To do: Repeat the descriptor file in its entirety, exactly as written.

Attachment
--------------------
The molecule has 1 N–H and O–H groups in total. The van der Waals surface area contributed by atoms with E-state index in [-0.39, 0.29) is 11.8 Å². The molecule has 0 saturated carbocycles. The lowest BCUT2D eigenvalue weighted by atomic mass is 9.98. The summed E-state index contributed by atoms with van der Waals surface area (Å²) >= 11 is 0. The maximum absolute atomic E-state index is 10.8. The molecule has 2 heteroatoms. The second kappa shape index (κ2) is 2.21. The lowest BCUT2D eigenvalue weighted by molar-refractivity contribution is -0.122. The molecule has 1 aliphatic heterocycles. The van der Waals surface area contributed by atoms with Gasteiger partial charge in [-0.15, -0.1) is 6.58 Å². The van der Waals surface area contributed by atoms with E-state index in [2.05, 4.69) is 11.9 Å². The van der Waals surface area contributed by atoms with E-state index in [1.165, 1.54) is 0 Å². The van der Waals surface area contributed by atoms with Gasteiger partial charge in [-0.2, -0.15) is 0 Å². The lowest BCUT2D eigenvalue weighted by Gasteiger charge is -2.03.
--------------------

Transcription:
The molecule has 1 N–H and O–H groups in total. The van der Waals surface area contributed by atoms with E-state index in [-0.39, 0.29) is 11.8 Å². The molecule has 0 saturated carbocycles. The lowest BCUT2D eigenvalue weighted by atomic mass is 9.98. The summed E-state index contributed by atoms with van der Waals surface area (Å²) >= 11 is 0. The maximum absolute atomic E-state index is 10.8. The molecule has 2 heteroatoms. The second kappa shape index (κ2) is 2.21. The lowest BCUT2D eigenvalue weighted by molar-refractivity contribution is -0.122. The molecule has 1 aliphatic heterocycles. The van der Waals surface area contributed by atoms with Gasteiger partial charge in [-0.15, -0.1) is 6.58 Å². The van der Waals surface area contributed by atoms with E-state index in [2.05, 4.69) is 11.9 Å². The van der Waals surface area contributed by atoms with E-state index in [1.165, 1.54) is 0 Å². The van der Waals surface area contributed by atoms with Gasteiger partial charge in [-0.2, -0.15) is 0 Å². The lowest BCUT2D eigenvalue weighted by Gasteiger charge is -2.03.